India’s lower income section of the population is under greater threat of early death and ill health from cooking with solid fuels.
This concept of socioeconomic disparity in air-pollution-related effects is explored in a report published on Nature Sustainability written by Zoë Chafe and Sourangsu Chowdhury.
Air Pollution Threat Overlooked
The poorer sections of our population also suffer disproportionately from air pollution generated by fossil fuels.
Even as the world is gripped by the second year of the pandemic, a significant and overlooked threat to public health comes from exposure to ambient air.
Ambient air, which is the air that we breathe in outdoors, consists of 78% nitrogen and 21% oxygen.
The remaining 1% is made up of a combination of carbon, helium, methane, argon and hydrogen.
The Culprits: Ambient Air And Solid Fuel For Cooking
Breathing in ambient air is unsafe since it has dangerous levels of fine particulate matter.
This causes an estimated 4 million early deaths each year globally, a significant chunk of which are among children.
A quarter of these deaths occur in India alone.
Smoke from solid fuel use for cooking and other household activities is the biggest source of ambient air pollution in India.
Double Burden On Our Poor
The report sheds light on the dual burden of:
- Air pollution- Caused from smoke generated by burning wood, dung and other solid fuels
- Disproportionate exposure to ambient air pollution- Caused specifically by affluent urban households that have higher consumption emissions per capita
These two factors contribute to a 9-fold increase in likelihood of India’s poor dying from air pollution.
The reason the lower income strata suffer disproportionately from these environmental effects is because their income allows them to use only cheap solid fuel for cooking.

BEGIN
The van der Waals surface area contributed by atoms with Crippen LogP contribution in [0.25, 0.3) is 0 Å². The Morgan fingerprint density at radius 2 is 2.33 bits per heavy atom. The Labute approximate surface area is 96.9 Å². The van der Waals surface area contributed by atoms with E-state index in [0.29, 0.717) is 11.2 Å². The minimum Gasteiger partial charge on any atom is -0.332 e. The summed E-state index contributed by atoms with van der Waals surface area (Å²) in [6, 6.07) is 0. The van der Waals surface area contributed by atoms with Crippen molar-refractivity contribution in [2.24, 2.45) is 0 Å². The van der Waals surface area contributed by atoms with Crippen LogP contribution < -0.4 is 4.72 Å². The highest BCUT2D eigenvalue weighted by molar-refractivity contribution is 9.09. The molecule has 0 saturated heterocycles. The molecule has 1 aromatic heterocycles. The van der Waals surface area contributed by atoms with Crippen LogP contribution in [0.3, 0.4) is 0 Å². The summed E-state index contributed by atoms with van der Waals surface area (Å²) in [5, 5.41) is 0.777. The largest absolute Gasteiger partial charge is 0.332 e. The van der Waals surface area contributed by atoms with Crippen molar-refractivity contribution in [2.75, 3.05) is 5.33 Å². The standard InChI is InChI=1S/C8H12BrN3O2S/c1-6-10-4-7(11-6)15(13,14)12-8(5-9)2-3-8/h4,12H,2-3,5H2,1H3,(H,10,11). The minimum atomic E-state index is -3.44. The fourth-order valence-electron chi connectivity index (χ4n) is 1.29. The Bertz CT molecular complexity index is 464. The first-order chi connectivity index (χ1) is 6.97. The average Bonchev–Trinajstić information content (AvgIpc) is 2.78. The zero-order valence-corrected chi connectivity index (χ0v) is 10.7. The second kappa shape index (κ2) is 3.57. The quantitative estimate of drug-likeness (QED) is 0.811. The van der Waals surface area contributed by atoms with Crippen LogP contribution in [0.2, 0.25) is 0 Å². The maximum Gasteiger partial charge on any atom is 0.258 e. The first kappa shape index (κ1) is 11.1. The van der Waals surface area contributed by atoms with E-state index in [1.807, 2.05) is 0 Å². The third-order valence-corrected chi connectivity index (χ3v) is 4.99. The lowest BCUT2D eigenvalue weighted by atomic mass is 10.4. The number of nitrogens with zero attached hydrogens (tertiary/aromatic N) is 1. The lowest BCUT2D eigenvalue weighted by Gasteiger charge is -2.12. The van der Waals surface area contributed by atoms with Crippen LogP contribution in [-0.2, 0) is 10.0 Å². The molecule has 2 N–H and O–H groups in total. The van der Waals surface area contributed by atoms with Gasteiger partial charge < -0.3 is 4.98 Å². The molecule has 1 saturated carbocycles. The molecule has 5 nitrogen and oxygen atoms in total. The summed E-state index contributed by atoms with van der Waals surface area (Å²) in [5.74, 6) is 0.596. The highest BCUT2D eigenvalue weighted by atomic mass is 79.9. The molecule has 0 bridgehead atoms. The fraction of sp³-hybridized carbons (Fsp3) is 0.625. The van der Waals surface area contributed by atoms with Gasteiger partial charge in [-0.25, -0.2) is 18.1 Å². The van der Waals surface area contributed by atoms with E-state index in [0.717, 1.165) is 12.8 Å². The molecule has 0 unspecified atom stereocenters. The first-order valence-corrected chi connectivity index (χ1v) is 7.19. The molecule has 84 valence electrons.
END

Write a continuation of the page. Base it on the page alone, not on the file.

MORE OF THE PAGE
70% of the Indian population still depend on solid fuels for cooking, despite the government’s efforts to promote the use of LPG instead.
How To Tackle This
A way to combat the issue is by replacing all household solid fuel use with affordable and accessible cleaner energy, such as LPG or electricity, for cooking.
If this is implemented successfully, eight times more premature deaths can be prevented.
The situation in India is showing some signs of progress as rapid growth is being seen in air pollution research and estimates of the human toll from air pollution exposure.
Greater Research And Awareness The Way Ahead
A quantitative assessment of the pollution inequality or environmental injustice can be undertaken by analysing air pollution contributions by income level.
The originally published report has opened new avenues towards creating a better understanding of how our poor suffer disproportionately more from irresponsible solid fuel consumption by the higher income urban strata.